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Posts Tagged ‘Perserverance’

Giving our best…

I love football – it’s my favorite sport.  A bit ironic I suppose, because football is the epitome of a time in my life that I did not give my best.  Actually, it was worse than that; it was one time that I quit.

I quit my high school football team two weeks into the start of the season.  It was the only time in my life that my Mom told me I disappointed her. I can remember going into the head coach’s office to quit as if it just took place yesterday.  A bit ironic I suppose, because after being a starter and co-captain my freshman and sophomore years, I was not even going to go out for the team my junior year.   The coach called me over the summer and asked me to reconsider.

I acknowledged his request, but when I showed up I wasn’t prepared to give my best.  And the coaches weren’t prepared to coach me up.  Somehow I decided that quitting was the only escape.  I’ve regretted it ever since.  A bit ironic I suppose – it’s not the not-playing that I regret; it’s the not giving my best.

I bet there have been special coaches, mentors, and managers who have had a positive impact on your life.  Coaches come in all shapes and sizes and use a wide variety of styles and techniques.  I bit ironic I suppose – some coaches resonate with us; some don’t.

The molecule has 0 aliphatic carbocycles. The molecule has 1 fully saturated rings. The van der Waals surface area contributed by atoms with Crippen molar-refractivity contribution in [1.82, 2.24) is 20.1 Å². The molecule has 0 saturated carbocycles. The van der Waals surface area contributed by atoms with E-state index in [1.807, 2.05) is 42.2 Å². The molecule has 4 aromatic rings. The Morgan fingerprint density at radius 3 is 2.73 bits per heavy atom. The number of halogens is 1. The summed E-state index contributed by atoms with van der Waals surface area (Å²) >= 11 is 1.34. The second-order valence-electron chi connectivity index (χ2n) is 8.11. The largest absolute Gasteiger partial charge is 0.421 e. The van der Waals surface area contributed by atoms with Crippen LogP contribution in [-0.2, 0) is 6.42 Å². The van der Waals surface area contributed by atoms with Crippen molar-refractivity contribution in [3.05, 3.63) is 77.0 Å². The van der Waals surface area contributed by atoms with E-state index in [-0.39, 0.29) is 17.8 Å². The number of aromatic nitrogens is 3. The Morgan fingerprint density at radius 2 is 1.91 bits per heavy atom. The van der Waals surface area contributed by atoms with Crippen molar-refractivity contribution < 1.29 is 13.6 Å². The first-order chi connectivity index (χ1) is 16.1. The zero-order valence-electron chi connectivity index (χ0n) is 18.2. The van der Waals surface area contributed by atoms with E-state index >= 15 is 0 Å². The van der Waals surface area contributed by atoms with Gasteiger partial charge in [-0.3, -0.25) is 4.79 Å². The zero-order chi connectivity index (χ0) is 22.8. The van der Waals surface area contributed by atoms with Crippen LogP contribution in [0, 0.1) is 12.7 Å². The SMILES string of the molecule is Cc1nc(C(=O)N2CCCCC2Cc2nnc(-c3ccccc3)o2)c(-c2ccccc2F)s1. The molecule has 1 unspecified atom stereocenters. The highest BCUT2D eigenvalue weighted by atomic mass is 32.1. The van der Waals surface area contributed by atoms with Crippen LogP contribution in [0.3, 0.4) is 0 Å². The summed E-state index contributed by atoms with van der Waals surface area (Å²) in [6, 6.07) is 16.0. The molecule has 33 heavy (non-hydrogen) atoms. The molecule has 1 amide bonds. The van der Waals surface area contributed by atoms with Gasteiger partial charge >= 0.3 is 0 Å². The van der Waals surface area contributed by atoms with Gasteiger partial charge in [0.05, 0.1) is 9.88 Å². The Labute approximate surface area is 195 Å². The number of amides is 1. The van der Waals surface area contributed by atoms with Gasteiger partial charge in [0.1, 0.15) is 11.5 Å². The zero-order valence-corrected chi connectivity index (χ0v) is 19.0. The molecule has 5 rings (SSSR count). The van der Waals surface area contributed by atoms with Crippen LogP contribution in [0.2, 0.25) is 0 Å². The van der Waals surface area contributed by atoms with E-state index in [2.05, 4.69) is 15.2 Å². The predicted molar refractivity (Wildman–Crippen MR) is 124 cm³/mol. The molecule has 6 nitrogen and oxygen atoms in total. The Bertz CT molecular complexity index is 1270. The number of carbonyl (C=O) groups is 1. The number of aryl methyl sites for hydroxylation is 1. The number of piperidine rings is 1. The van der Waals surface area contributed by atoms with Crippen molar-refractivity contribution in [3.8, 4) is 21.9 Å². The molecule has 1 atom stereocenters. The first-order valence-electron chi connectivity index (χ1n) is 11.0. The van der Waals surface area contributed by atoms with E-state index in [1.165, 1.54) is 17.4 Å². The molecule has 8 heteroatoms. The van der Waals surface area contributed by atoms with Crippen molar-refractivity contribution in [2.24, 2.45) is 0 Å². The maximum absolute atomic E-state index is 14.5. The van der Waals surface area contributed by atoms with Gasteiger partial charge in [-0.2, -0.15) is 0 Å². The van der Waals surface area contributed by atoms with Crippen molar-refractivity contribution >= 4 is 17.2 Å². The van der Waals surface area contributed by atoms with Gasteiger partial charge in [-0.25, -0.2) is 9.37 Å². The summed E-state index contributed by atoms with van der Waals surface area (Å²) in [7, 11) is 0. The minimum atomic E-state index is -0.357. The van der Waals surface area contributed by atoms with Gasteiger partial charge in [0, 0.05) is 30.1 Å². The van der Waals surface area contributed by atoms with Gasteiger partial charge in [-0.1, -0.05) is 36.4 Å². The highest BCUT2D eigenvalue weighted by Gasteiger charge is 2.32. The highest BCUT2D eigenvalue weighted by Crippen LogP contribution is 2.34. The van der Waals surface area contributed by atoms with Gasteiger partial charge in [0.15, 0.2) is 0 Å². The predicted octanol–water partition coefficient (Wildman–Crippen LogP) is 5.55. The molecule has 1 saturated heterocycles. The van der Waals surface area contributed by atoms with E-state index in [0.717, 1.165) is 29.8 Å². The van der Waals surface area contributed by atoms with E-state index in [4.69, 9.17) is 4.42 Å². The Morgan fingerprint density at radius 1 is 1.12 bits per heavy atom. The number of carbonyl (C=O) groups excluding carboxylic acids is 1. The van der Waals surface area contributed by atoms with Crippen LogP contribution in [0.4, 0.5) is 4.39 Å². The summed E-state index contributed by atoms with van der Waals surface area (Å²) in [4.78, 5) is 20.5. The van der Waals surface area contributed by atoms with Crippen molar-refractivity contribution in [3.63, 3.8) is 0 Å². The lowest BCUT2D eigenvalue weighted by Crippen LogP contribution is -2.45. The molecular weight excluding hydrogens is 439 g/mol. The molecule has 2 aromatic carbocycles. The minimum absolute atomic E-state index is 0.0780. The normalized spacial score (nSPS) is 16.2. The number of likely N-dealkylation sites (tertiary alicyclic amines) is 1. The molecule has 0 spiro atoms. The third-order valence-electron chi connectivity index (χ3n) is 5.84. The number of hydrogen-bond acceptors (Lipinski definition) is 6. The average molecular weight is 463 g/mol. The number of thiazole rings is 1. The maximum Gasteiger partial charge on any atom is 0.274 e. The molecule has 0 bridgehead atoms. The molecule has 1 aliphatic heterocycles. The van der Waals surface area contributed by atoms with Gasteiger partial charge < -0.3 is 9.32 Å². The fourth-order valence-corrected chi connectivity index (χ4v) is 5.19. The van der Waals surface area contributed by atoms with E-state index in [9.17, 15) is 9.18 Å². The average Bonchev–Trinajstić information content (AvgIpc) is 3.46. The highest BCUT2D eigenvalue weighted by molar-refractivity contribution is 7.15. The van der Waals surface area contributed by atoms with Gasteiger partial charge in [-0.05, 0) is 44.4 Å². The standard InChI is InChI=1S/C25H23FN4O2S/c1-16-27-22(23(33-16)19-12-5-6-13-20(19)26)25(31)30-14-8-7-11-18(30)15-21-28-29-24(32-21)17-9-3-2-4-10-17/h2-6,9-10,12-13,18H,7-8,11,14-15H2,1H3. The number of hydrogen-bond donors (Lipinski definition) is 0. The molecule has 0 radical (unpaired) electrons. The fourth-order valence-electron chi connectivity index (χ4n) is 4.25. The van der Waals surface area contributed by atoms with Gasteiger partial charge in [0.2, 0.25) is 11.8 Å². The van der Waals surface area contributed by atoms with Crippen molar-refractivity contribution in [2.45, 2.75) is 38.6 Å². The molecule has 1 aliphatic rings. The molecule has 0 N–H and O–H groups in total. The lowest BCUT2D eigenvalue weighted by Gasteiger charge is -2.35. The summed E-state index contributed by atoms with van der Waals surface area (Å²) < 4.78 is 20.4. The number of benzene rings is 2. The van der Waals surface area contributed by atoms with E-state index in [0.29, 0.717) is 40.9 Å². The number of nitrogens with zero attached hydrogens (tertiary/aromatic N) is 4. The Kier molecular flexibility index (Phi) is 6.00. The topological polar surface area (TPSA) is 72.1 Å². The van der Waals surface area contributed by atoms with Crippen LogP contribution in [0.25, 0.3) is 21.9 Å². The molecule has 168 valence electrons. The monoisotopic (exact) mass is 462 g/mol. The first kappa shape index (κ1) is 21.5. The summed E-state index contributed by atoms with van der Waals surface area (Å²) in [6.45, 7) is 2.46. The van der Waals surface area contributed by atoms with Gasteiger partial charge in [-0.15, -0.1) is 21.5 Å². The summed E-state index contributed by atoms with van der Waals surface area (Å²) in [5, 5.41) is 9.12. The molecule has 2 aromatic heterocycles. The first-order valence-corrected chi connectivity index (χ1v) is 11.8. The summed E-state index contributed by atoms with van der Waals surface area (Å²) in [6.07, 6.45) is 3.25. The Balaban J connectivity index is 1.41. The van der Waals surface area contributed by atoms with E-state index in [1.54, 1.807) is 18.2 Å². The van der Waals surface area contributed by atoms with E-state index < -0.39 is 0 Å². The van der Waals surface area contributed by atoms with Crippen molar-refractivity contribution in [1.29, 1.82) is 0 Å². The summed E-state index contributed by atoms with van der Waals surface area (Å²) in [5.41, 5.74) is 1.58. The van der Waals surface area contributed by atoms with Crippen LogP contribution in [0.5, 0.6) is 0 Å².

Here’s a 6 minute video clip about a high school, underdog football team, their coach, and his expectation to giving our best:

http://youtu.be/-vB59PkB0eQ

Probably not a technique that transfers into the business world, but his message does, doesn’t it?  A bit ironic I suppose – coaches aren’t magicians – we must help them help us.  And in return for their knowledge, enthusiasm, and time; they only ask we give our best.

In business, our favorite, Unknown Sage offers:

Common misconceptions about coaching in the marketplace: 

  • “Coaching is primarily for correcting behavior” – If we only coach people when they do something wrong, we have missed the point.  It’s about building not fixing.
  • “Coaching requires giving up power and control” – The manager relies more on influence. The person is still accountable.
  • “Coaching takes too much time” – Coaching takes too much time if you don’t do enough of it and you don’t do it correctly.
  • “Coaching is soft stuff” – The manager who avoids soft stuff usually does so because it is so hard.  The work is easy; people are difficult.
  • “Coaching is laissez-faire management” – Freedom in the workplace, actually just about anywhere, is rooted in strict discipline.
  • “Coaching is simply being a good cheerleader” – A good manager has the courage and inner strength when needed to tell people the truth.